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Virtualization demo’d for QoS, security

Feb 8, 2008 — by Eric Brown — from the LinuxDevices Archive — 1 views

[Updated Feb. 11] — VirtualLogix says its nanokernel can improve quality-of-service in VoIP applications. The vendor plans to demonstrate a Nokia web tablet running Linux and a VoIP softphone “appliance” on the VLX virtualization layer at the GSMA Mobile World Congress in Barcelona… next week.

(Click for larger view of N800 running Skype)

The demo will be among several at VirtualLogix's booth, the company said. In an interview, VP of marketing Mark Milligan commented, “Pretty much all our demos will run Linux.”

Several of the demos will integrate Linux running with a separate virtualized real-time operating system (RTOS) on single and multicore processors. “The idea is how do you take advantage of Linux while still using some capabilities around RTOS?”

VirtualLogix will demonstrate one such a solution on a Linux-based Nokia N800. “We're showing how you can have Linux do the user interface while placing secure applications — what we call virtual appliances — in separate partitions outside the OS,” said Milligan. “For example, on the Nokia N800 platform, we're demonstrating fault tolerance in virtual appliances with both a secure firewall and VoIP. Despite any corruption that might occur in the open OS, the quality of service and security will remain protected.”

Due to its open nature, the N800 and other Nokia web tablets are often seen at tradeshows running exotic Linux stacks, such as Qtopia, Poky, Wind River, and so on. A company spokesperson said VirtualLogix's N800 demo is merely a demo, and denied that VirtualLogix will supply the VLX stack to Nokia for use in forthcoming WiMax-enabled versions of the tablet.

VLX comprises a small scheduler and other nanokernel components designed to divvy up a computer system's physical hardware resources between multiple operating system instances. Thus, the nanokernel can provide privileged access to the WiMax interface for a VoIP client running on a separate RTOS, or in VLX's minimalist POSIX execution environment.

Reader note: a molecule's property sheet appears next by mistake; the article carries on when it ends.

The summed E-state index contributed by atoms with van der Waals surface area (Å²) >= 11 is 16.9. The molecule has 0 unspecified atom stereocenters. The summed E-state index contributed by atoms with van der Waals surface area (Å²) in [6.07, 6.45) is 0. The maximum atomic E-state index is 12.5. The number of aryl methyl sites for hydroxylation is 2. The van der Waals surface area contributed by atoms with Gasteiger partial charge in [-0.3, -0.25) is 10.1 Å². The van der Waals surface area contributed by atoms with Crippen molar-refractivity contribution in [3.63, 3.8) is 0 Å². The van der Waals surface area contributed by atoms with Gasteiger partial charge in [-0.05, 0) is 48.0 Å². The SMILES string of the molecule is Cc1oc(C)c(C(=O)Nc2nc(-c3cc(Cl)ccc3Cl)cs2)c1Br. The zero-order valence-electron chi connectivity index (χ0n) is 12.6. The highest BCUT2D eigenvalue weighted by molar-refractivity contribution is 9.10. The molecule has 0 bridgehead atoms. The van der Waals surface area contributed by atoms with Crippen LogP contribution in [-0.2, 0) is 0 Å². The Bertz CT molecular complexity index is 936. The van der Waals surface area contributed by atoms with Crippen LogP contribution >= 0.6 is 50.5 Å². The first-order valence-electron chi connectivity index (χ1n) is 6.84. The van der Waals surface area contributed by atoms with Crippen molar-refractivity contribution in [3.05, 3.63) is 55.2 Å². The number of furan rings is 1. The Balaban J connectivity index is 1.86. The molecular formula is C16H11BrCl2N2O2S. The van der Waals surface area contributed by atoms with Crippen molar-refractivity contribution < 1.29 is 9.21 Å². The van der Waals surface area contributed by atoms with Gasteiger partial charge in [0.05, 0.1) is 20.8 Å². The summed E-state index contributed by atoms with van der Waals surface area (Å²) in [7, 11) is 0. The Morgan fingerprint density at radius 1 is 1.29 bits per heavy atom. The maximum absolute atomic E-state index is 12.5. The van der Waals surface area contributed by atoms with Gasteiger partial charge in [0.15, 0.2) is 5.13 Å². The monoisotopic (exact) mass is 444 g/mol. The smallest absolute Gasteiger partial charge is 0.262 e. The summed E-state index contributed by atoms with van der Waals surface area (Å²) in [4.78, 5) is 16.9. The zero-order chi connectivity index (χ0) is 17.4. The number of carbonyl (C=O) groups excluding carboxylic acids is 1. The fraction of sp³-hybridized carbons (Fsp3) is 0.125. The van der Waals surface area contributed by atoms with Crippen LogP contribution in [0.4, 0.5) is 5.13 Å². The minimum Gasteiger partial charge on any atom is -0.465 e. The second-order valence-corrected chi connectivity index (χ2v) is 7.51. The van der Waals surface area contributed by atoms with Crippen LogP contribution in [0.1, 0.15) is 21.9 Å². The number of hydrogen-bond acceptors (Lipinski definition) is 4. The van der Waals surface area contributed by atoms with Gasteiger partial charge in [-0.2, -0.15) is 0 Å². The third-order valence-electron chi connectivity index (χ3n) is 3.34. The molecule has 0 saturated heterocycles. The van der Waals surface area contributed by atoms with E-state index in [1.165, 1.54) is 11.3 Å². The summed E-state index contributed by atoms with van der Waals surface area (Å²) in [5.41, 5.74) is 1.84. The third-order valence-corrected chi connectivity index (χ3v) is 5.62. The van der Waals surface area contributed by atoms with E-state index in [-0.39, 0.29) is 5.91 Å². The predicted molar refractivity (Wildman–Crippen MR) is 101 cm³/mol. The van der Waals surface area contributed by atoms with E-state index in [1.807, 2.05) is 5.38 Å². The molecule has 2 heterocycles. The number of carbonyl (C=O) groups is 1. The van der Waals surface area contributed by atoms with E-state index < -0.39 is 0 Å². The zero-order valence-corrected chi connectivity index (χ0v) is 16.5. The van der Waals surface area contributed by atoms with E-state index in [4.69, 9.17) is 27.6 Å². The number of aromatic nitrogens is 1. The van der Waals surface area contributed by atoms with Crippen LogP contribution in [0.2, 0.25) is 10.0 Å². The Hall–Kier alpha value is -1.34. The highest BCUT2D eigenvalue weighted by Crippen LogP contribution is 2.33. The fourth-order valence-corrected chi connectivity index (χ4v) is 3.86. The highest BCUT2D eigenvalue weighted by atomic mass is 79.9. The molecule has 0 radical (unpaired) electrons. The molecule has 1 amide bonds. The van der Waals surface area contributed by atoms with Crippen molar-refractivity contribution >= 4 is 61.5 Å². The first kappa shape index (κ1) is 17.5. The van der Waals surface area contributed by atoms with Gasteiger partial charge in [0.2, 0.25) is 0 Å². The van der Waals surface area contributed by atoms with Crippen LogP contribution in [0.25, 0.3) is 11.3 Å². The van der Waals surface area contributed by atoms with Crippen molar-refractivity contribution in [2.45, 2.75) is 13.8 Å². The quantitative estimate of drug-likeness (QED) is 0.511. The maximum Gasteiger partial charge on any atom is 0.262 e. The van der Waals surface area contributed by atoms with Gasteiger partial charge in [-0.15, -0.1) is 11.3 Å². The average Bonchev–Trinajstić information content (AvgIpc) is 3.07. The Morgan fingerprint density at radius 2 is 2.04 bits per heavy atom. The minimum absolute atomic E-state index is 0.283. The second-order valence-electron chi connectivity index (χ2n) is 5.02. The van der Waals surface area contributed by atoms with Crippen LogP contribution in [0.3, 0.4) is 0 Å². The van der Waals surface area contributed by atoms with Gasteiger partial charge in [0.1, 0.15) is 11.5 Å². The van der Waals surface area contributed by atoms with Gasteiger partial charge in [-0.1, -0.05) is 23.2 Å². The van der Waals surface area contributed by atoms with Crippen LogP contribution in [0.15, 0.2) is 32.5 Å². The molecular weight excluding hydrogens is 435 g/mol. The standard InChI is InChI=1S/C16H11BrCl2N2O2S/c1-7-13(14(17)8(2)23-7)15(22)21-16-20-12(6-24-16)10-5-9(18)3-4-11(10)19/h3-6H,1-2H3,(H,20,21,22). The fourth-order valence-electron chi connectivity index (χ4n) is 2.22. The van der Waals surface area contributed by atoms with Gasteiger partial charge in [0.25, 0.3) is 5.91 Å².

In another demo, VirtualLogix plans to show a proof of concept handset based on the multimedia-friendly Freescale i.MX31 system-on-chip (SoC). “Here, we're demonstrating the idea of using secure platform agents running a simulated M-commerce server in a separate partition, with secure keys and authentication,” said Milligan. “At the same time you also have Linux to give you the full user interface, web browsers, and other applications in an open OS.”

VirtualLogix VLX-NI for DSPs supports normal DSP/BIOS and Linux dev tools

VirtualLogix will also be demonstrating ATCA-blade networking technology based on its collaboration with new investor Texas Instruments (TI) on a version of VLX-NI (Network Infrastructure) optimized for TI's digital signal processors (DSPs).

“The demo shows the DSP running an EDGE wireless access platform, and everything is running on the TI BIOS, which we are virtualizing,” said Milligan. “We switch back and forth between running functions on the DSP BIOS and then switching to Linux to do functionality such as logging. It shows that you don't need a separate control processor.”

Finally, the company will demonstrate a reference design from Philips spin-off NXP Semiconductors and French mobile Linux phone stack firm Purple Labs. The companies have teamed up on a sub-$100 3G phone hardware/software reference design called Purple Magic (pictured at top). The Linux-based design uses VirtualLogix's VLX-MH (mobile handset) version to simultaneously run Linux and a telecom RTOS on a single ARM9 core. Recently, Azingo Mobile also announced it was developing a Linux mobile phone design using the same NXP Nexperia 7210 chipset, which runs VLX-MH.

VirtualLogix will be demonstrating its products at the GSMA show in Barcelona next week at its booth (Hall 2, Stand 2.1A56) and in its hospitality suite (Gallery 3.1HS125).

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